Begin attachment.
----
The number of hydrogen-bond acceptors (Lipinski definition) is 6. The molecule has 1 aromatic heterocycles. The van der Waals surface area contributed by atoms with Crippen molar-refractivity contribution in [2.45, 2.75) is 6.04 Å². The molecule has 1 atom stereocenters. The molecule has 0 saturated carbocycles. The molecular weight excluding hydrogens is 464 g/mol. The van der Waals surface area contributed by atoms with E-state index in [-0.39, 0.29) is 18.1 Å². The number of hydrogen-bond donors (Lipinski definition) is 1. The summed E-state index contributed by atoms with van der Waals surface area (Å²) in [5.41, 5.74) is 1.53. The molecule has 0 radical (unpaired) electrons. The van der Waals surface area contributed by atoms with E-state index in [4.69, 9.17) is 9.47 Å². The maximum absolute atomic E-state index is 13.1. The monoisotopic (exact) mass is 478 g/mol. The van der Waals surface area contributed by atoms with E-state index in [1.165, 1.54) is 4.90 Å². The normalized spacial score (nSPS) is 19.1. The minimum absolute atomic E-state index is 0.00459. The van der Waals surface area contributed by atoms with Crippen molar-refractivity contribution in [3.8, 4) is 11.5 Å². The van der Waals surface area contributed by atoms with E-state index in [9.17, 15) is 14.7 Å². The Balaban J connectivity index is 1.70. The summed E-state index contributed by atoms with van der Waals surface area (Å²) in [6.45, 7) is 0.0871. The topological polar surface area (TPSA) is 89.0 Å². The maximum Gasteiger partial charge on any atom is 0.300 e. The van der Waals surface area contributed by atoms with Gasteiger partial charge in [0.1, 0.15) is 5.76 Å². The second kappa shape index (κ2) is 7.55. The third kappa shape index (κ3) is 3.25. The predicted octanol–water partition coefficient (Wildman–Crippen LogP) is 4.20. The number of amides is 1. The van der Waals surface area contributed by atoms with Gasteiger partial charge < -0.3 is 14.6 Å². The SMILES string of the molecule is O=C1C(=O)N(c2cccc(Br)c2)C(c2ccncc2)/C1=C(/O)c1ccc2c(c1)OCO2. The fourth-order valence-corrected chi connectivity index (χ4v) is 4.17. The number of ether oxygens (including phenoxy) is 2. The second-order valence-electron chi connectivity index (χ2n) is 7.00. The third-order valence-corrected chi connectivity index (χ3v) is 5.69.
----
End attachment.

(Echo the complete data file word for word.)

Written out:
The number of hydrogen-bond acceptors (Lipinski definition) is 6. The molecule has 1 aromatic heterocycles. The van der Waals surface area contributed by atoms with Crippen molar-refractivity contribution in [2.45, 2.75) is 6.04 Å². The molecule has 1 atom stereocenters. The molecule has 0 saturated carbocycles. The molecular weight excluding hydrogens is 464 g/mol. The van der Waals surface area contributed by atoms with E-state index in [-0.39, 0.29) is 18.1 Å². The number of hydrogen-bond donors (Lipinski definition) is 1. The summed E-state index contributed by atoms with van der Waals surface area (Å²) in [5.41, 5.74) is 1.53. The molecule has 0 radical (unpaired) electrons. The van der Waals surface area contributed by atoms with E-state index in [4.69, 9.17) is 9.47 Å². The maximum absolute atomic E-state index is 13.1. The monoisotopic (exact) mass is 478 g/mol. The van der Waals surface area contributed by atoms with E-state index in [1.165, 1.54) is 4.90 Å². The normalized spacial score (nSPS) is 19.1. The minimum absolute atomic E-state index is 0.00459. The van der Waals surface area contributed by atoms with Crippen molar-refractivity contribution in [3.8, 4) is 11.5 Å². The van der Waals surface area contributed by atoms with E-state index in [9.17, 15) is 14.7 Å². The Balaban J connectivity index is 1.70. The summed E-state index contributed by atoms with van der Waals surface area (Å²) in [6.45, 7) is 0.0871. The topological polar surface area (TPSA) is 89.0 Å². The maximum Gasteiger partial charge on any atom is 0.300 e. The van der Waals surface area contributed by atoms with Gasteiger partial charge in [0.1, 0.15) is 5.76 Å². The second kappa shape index (κ2) is 7.55. The third kappa shape index (κ3) is 3.25. The predicted octanol–water partition coefficient (Wildman–Crippen LogP) is 4.20. The number of amides is 1. The van der Waals surface area contributed by atoms with Gasteiger partial charge < -0.3 is 14.6 Å². The SMILES string of the molecule is O=C1C(=O)N(c2cccc(Br)c2)C(c2ccncc2)/C1=C(/O)c1ccc2c(c1)OCO2. The fourth-order valence-corrected chi connectivity index (χ4v) is 4.17. The number of ether oxygens (including phenoxy) is 2. The second-order valence-electron chi connectivity index (χ2n) is 7.00. The third-order valence-corrected chi connectivity index (χ3v) is 5.69.